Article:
Quite a rally in Japan over the past six weeks. I’m happy there’s some excitement about Japanese stocks but at the same time I’m worried the hot money and sentiment will prove truly ephemeral. Institutional investors in the U.S. are mostly one-trick ponies when it comes to Japan. I discuss this in my book. Retail investors often get burned going long iShares Japan (EWJ), not exactly their fault though with the sudden swarm of Japan pundits pitching long-Japan/short-yen, all paying obligatory homage to EWJ. For the record, EWJ is not the Nikkei (N225) and though it is a convenient proxy in conversation, it is a poor one in practice.
With that being said, Japan could remain the hot trade into 2013 but it’s worth knowing what’s going on, notably with the impact of the yen. Expectations seem to be quite high (too high!?) that inflation can be created and this will somehow right Japan’s ‘doomed’ economy. I’m doubtful of manufacturing real growth with money schemes. I also don’t believe Japan’s economy is doomed. In fact my favorite stocks are mostly domestic-demand companies. Grab a copy of my book if you haven’t already. Meantime, hope you enjoy my exclusive article at Seeking Alpha: “Real numbers and thoughts behind a weak yen and Japan’s exporters.” Best wishes in 2013!
Enzio von Pfeil, the author of Trade Myths: Globalization has left trade balances behind, is a Hong Kong-based investment advisor and he also manages his own family of funds using his Economic Clock. He is a regular contributor to Bloomberg TV and CNBC Asia. Enzio earned his Ph.D. in economics at the University of Freiburg in Germany (he studied under renowned “Austrian School” economist Friedrich von Hayek), and subsequently went into banking and garnered invaluable experience in Treasuries, currencies, and macro strategies. He later served as chief regional economist for leading London-based i-banks in Hong Kong.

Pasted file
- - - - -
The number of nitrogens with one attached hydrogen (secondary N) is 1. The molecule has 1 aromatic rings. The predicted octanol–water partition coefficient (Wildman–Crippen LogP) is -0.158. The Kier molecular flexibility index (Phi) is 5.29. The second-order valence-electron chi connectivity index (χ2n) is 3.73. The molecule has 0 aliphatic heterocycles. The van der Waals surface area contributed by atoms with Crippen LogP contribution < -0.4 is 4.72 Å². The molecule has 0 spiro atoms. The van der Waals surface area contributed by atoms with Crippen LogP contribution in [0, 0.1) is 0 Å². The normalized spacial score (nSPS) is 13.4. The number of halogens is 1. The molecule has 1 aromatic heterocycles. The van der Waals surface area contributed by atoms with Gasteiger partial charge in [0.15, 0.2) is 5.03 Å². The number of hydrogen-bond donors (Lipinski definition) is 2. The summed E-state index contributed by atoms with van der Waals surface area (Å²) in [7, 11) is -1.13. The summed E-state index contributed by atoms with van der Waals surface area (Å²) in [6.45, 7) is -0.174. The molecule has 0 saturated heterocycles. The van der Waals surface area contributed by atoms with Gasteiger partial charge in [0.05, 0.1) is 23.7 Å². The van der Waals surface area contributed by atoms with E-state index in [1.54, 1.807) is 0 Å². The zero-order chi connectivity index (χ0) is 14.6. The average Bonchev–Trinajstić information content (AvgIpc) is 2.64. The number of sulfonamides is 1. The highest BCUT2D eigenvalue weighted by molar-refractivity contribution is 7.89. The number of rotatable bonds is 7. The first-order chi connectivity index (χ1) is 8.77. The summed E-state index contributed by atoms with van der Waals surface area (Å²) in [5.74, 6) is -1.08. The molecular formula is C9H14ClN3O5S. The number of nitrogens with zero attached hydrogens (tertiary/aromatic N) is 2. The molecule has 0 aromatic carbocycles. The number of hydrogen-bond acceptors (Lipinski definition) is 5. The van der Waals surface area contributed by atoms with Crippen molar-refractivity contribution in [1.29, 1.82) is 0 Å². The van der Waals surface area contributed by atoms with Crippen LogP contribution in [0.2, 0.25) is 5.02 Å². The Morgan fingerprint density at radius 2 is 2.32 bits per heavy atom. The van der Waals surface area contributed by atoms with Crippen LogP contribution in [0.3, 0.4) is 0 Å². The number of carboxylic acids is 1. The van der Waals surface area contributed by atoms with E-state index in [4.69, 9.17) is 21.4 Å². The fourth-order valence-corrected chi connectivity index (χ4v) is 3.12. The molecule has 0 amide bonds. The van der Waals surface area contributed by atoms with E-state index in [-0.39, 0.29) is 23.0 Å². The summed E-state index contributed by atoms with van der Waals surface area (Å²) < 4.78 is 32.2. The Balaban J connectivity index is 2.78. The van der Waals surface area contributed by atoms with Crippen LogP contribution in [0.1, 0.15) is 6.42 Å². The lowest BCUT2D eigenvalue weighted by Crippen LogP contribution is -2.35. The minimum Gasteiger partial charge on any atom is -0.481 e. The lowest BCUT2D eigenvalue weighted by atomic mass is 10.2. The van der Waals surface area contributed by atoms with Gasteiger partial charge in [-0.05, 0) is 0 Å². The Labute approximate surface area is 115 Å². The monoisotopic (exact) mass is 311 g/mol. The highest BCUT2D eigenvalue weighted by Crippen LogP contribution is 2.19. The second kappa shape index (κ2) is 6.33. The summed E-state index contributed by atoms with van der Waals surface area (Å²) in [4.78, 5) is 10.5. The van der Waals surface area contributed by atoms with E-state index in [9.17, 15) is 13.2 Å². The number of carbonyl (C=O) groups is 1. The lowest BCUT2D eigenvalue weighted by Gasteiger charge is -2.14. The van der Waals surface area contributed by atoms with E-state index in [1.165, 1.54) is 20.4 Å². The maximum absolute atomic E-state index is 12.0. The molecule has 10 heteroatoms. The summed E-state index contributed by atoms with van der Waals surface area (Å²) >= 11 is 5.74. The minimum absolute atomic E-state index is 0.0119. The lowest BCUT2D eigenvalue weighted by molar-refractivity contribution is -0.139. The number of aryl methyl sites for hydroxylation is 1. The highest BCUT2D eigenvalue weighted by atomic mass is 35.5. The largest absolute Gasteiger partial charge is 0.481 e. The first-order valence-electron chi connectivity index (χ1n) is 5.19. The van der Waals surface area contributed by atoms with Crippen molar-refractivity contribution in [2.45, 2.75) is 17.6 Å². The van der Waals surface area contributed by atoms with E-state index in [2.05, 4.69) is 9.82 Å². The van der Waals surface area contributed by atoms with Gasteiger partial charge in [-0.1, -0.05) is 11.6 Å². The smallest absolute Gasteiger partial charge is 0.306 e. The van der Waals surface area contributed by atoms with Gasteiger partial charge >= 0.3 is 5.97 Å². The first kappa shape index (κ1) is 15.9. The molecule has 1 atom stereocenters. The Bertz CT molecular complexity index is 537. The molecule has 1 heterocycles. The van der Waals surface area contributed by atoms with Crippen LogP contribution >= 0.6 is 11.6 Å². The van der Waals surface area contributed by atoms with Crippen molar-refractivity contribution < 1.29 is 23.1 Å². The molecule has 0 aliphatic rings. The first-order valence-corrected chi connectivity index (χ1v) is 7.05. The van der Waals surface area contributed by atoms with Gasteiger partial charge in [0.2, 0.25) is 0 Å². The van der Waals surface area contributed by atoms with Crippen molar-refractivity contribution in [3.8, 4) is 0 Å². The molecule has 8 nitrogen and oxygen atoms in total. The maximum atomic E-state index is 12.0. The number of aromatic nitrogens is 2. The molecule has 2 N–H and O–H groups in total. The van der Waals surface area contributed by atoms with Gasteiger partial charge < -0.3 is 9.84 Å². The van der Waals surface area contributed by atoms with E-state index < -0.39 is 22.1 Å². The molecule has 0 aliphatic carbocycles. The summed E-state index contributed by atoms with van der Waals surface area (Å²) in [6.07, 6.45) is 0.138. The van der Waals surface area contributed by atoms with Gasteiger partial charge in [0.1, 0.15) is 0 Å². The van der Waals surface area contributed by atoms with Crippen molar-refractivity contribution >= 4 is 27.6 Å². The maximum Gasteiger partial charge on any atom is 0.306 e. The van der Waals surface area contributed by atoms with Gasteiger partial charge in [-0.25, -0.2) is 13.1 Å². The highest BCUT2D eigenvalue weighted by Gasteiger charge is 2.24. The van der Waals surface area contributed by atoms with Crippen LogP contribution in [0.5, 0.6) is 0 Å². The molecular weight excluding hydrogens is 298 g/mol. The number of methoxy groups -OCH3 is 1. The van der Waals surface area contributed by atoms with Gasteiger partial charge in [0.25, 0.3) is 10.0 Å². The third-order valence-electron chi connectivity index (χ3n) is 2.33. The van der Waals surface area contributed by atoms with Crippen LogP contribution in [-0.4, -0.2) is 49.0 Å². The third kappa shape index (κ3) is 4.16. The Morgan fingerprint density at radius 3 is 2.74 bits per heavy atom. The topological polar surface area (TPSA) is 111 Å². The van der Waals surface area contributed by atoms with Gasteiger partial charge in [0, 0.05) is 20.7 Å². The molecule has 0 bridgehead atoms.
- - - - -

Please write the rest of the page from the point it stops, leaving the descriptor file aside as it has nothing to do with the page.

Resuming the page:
As someone who has followed Enzio’s work for the past several years, I can confidently say that Trade Myths is as iconoclastic as he intended it to be and with sound reason, not to mention its critical timeliness. While Trade Myths should be required reading for everyone in government (especially in the U.S.), it is also a must-read for those in the capital markets, and it is also readily accessible, and highly suggested to, everyone in the workforce. Trade Myths weighs in at a concise 75 pages, with ten pages of charts that clearly illustrate his trade myth-busting. Below I provide a synopsis of the book and conclude with some Q&A I just had with Enzio. Before starting, I want to thank Enzio for publishing Trade Myths, which has served as a real eye opener, particularly in terms of what headline trade figures mean (or that is, what they miss), how much foreigners are really financing America, and for the various scenarios provided of what could happen if trade goes wrong.Continue reading
Interesting developments in the Nikkei ahead of the parliamentary election at the end of this month, which at this point looks as if it will finally bring an end to LDP rule. A foreign exchange rate of $1/¥94 would have been practically inconceivable prior to the “Lehman shock” (as the Japanese refer to the genesis of the financial crisis), let alone a stock market rally. And now, ahead of what appears to be a DPJ (opposition party) that will let the yen appreciate and focus more on domestic demand (rightfully so), the stock indices are showing no fear of the yen.
A sustained rally in conjunction with even more yen appreciation bodes especially well for the domestic-oriented stocks, of which there are plenty — many that still have saliva-inducing valuations. However, exporters remain the headline grabbers, and it is not clear just how much yen strength can or will be tolerated (one suggestion is ¥87 is the trip wire, a level reached early this year, and a level not seen previously since the mid-90s). That being said, again what makes this all very interesting is that although the strong yen makes Japanese exports less competitive (great instead for instance, for South Korea [[EWY]], it does allow them to invest more in production overseas, a win-win for the Japanese and local FDI recipient economies.
What worries me though is the pace of reform(s) versus expectations, assuming a DPJ victory. Meantime, there is no debating the fragility of the domestic/global economy and the recovery thus far in equities. Domestic and overseas investors are very fickle and just as quickly as money has been flowing in, it can reverse course equally as quickly. The seemingly conservative, opportunistic play would be to go long the yen [[FXY]]. The DPJ’s financial advisors (and by extension, one of them possibly being tapped as finance minister) have already gone public saying they don’t intend to intervene in forex, except in extraordinary cases. Another play would be to look at the smaller-cap funds like [[DFJ]] and [[JSC]], but unfortunately, these are not very liquid and are quite fragmented. Time-permitting I will look at posting some specific stock picks.
At the time of publishing, the author does not own any long/short positions in the funds mentioned.